Lake Atitlan, Panajachel, Guatemala

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Saturday, April 26, 2014

Life in Guatemala A to Z: Women

I am fascinated by the Mayan women. Like women everywhere, they are undoubtedly the glue holding together families. They are distinguished by their brightly colored skirts and blouses, which are, in this day and age, surprisingly modest. The blouses all have sleeves, no cleavage, and the skirts hit below the knees or to the ankles. More about their traditional clothing can be found here.

You see them everywhere with their children, who often sit quietly nearby, or help with the work of the day. These are the most well-behaved youngsters I've ever seen. Even the babies are quiet and rarely cry or fuss, making me wonder if perhaps there's a root or herb all the women know about to give the little ones to pacify them?

The mercado is a central location in town, where the women go to work and to shop and to visit with one another. Pretty much anything available for purchase can be bought at the mercado. My favorite find so far was a 9" x 12" Pyrex baking pan.

The common way to carry a heavy or bulky load is on top of the head.

Meet Mercedes. She has her own fruit stand, and takes care of it herself Monday through Fridays. Although there are many fruit stands just like this one in town, hers is my favorite. When I order mango, she does not include the seed like everyone else does-- it's all the fruit. She is always wiping down her stand to keep it clean, and has the fruit behind a glass rather than out in the open. She asks if you want a bag or a fork. 
I really appreciate how much care Mercedes takes with her little business. To me, she represents the best of the best of Mayan women.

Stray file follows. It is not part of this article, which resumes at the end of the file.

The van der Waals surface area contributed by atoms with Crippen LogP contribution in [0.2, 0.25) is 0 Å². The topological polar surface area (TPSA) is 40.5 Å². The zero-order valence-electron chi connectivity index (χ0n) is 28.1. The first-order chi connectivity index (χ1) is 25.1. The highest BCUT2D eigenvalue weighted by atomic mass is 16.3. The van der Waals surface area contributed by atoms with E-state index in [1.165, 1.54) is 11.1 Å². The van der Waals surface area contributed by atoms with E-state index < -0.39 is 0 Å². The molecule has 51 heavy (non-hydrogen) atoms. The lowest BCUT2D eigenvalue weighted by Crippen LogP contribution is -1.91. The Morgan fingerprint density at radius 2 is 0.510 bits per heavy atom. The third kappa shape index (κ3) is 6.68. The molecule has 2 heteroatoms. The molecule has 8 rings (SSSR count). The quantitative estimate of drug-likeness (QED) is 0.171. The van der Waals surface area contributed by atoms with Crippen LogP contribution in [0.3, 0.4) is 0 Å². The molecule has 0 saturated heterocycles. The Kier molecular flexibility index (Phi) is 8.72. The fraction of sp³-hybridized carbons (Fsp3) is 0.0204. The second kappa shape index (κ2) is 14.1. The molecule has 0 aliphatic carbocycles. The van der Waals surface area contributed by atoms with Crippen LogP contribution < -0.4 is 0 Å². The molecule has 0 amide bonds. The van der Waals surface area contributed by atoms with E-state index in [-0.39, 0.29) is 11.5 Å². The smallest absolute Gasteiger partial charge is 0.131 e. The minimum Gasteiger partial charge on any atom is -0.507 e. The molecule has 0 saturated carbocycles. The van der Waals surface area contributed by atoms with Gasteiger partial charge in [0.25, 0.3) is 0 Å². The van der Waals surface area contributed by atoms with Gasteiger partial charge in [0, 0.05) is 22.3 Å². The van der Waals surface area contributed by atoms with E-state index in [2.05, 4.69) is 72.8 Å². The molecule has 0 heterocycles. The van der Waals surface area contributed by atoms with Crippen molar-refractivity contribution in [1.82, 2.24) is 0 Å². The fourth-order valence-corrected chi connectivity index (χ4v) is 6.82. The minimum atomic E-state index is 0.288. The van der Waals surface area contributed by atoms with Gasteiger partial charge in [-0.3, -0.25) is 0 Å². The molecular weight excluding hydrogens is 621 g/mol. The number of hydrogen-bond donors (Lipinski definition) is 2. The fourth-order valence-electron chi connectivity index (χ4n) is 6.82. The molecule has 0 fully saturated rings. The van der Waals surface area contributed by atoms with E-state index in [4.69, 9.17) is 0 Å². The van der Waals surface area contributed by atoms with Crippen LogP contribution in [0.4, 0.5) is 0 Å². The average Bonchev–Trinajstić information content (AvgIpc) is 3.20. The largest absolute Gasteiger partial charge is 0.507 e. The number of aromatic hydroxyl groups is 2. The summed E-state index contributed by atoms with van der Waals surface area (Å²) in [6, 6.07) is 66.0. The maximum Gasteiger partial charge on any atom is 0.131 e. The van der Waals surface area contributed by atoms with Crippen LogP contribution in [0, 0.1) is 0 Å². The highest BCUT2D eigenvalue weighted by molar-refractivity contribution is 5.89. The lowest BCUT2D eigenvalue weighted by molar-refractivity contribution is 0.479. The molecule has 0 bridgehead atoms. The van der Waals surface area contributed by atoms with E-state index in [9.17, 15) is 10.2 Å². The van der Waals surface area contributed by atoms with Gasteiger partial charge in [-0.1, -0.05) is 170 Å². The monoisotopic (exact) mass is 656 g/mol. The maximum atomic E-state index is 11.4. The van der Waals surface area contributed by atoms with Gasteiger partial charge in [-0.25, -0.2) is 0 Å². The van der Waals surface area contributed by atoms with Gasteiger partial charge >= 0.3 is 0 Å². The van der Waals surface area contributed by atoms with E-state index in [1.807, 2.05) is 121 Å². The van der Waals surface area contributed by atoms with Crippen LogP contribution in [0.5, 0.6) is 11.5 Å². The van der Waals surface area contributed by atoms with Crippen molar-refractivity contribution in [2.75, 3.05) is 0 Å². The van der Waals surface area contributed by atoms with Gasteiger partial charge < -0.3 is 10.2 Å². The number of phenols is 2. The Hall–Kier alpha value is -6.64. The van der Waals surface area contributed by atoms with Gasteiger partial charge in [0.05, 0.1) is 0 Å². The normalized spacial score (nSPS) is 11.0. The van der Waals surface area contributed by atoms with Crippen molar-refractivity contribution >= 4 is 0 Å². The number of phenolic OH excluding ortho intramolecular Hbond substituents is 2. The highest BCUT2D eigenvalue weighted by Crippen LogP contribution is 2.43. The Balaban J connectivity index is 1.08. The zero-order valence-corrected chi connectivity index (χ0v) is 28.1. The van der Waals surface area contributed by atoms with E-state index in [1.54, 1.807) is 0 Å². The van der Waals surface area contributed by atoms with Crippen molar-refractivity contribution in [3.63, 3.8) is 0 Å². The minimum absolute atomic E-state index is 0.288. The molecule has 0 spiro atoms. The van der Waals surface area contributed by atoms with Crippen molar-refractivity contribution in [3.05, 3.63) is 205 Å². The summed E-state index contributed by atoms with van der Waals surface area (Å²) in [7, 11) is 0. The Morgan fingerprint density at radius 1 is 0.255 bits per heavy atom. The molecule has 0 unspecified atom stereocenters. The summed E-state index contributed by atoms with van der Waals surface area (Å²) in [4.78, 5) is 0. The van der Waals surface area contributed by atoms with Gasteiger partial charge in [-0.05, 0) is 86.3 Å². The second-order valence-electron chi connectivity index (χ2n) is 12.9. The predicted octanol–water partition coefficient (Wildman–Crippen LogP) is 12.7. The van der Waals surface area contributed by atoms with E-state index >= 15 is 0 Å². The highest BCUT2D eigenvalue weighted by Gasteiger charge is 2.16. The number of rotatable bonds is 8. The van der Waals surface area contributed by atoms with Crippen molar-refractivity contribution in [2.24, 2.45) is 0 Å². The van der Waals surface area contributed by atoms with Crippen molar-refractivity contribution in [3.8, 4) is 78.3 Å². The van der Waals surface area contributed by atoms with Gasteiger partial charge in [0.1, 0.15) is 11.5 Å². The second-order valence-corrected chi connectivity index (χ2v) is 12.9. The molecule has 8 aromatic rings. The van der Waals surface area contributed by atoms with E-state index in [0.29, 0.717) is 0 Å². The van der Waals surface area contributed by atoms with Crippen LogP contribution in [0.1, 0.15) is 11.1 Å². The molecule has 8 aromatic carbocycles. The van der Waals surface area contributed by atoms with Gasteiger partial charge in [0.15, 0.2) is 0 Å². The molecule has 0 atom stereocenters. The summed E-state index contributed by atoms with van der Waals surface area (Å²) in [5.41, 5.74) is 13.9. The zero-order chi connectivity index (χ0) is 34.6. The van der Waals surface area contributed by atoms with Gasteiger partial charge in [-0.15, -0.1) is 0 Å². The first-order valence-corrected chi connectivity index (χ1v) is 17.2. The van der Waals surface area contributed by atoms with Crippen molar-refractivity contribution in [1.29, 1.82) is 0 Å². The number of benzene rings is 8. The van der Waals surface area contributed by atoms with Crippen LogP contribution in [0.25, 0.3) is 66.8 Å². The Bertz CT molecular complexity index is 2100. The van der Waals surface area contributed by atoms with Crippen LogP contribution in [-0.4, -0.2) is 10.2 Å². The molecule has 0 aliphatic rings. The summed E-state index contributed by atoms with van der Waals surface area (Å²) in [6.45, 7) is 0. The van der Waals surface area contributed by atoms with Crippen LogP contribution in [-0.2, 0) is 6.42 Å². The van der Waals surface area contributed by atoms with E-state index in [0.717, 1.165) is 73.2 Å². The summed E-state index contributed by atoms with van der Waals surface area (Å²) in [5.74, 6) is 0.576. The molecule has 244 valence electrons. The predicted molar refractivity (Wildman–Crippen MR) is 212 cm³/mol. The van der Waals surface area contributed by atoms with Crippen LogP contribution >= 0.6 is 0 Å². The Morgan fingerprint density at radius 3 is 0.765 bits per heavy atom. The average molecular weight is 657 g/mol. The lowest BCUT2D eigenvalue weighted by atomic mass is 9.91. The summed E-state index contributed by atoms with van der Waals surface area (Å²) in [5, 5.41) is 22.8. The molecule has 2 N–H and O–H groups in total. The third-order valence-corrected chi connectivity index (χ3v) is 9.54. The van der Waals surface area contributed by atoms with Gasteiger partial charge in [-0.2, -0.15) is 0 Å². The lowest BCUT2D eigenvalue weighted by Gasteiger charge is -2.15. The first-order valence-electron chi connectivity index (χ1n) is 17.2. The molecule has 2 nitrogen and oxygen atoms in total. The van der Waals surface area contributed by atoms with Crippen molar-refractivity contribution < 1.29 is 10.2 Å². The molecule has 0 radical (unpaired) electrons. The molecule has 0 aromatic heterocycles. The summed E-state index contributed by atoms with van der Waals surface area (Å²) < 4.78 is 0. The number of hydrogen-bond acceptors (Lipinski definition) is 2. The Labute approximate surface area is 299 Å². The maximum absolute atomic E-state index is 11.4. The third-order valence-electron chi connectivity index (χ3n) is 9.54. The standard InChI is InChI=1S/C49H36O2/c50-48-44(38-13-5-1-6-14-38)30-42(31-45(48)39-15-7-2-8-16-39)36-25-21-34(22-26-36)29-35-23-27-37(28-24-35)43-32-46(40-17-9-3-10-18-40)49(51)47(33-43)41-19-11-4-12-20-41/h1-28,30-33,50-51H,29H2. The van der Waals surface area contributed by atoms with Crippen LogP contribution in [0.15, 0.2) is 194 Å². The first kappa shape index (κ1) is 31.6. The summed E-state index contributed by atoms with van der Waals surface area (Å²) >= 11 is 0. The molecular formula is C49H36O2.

1. I love how these women are dressed. They are modest and look so beautiful. Mercedes fruit stand is one I would visit most frequently!

  2. The mango made my mouth water and I just love all the bright colors. When we were just in the Bahamas and then came home....I felt like I went from color to black & white. The island was so full of color and at home, things are so much more dull, especially this time of year. Have a great weekend!

  3. That extra care makes a big difference.
    Maybe Guatemalans are just better at parenting?

  4. A lovely blend of colours and words here... you paint such clear pictures, I can almost believe I'm there with you; seeing what you're seeing, tasting what you taste, watching this bright patchwork world wander by. Thanks for sharing :o)

  5. I love the peasant style skirts and blouses and I love the colours. I think they still stick to the basic parenting methods which are the best. They are not reading every book and saying how their child must be free and blah, blah blah. If their child misbehaves, they let the child know-that is discipline which means love. Many here may think it abusive and look at all bad kids-not the kids fault-it's the parents. Now I would go to her stand too-she cares about her business and it shows

  6. I always thought that trick with carrying things on the head is one hell of a feat - good for deportment too :) Good to see someone like Mercedes with such pride in their business and that you recognise her attention to detail too.
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  7. They seem like strong women in body and spirit.

  8. Look at that view, thank you for sharing all those details! Nice to meet and follow through atoz

  9. Hi Karen - lovely photos and just so good to know about the fact the all seem to respect each other .. Mercedes' stall looks a good stopping point to me .. good fruits and a kind word .. cheers Hilary

  10. Hello Karen,
    The Mayan women perhaps not only hold their families together, they most likely are given a great deal of respect - for their modesty, too.
    Lovely place as well as women. It's good to find you.

  11. I love mangoes, and I like those pictures, too; they're very comfortable. I admire those women for working hard and doing what it takes to survive.

  12. One theory about the well-behaved children is that Maya women keep their babies in constant contact for at least the first three years. They carry them on their backs and often share a same sleeping mat or hammock. I'd be careful about assuming too much about respect though. As with the Ladino culture in Guatemala, incidences of gender-based violence and domestic abuse are very high in indigenous households.